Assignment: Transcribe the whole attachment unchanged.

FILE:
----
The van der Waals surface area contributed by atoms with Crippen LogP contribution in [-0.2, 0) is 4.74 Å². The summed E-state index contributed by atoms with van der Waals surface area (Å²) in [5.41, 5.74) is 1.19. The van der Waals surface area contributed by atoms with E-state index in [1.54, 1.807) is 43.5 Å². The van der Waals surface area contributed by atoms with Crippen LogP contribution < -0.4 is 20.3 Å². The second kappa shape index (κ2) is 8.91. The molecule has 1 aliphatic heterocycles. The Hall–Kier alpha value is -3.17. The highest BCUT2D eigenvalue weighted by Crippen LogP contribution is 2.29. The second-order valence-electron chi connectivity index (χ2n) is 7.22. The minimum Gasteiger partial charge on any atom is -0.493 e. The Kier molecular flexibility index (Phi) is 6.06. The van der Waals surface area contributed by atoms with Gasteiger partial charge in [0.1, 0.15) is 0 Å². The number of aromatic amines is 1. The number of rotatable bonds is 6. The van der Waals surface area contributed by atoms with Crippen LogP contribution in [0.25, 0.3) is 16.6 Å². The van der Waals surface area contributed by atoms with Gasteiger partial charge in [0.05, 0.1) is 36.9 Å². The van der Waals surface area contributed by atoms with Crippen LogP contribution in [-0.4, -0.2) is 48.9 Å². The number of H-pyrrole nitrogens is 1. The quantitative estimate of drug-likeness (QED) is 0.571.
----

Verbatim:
The van der Waals surface area contributed by atoms with Crippen LogP contribution in [-0.2, 0) is 4.74 Å². The summed E-state index contributed by atoms with van der Waals surface area (Å²) in [5.41, 5.74) is 1.19. The van der Waals surface area contributed by atoms with E-state index in [1.54, 1.807) is 43.5 Å². The van der Waals surface area contributed by atoms with Crippen LogP contribution < -0.4 is 20.3 Å². The second kappa shape index (κ2) is 8.91. The molecule has 1 aliphatic heterocycles. The Hall–Kier alpha value is -3.17. The highest BCUT2D eigenvalue weighted by Crippen LogP contribution is 2.29. The second-order valence-electron chi connectivity index (χ2n) is 7.22. The minimum Gasteiger partial charge on any atom is -0.493 e. The Kier molecular flexibility index (Phi) is 6.06. The van der Waals surface area contributed by atoms with Gasteiger partial charge in [0.1, 0.15) is 0 Å². The number of aromatic amines is 1. The number of rotatable bonds is 6. The van der Waals surface area contributed by atoms with Crippen LogP contribution in [0.25, 0.3) is 16.6 Å². The van der Waals surface area contributed by atoms with Gasteiger partial charge in [0.05, 0.1) is 36.9 Å². The van der Waals surface area contributed by atoms with Crippen LogP contribution in [-0.4, -0.2) is 48.9 Å². The number of H-pyrrole nitrogens is 1. The quantitative estimate of drug-likeness (QED) is 0.571.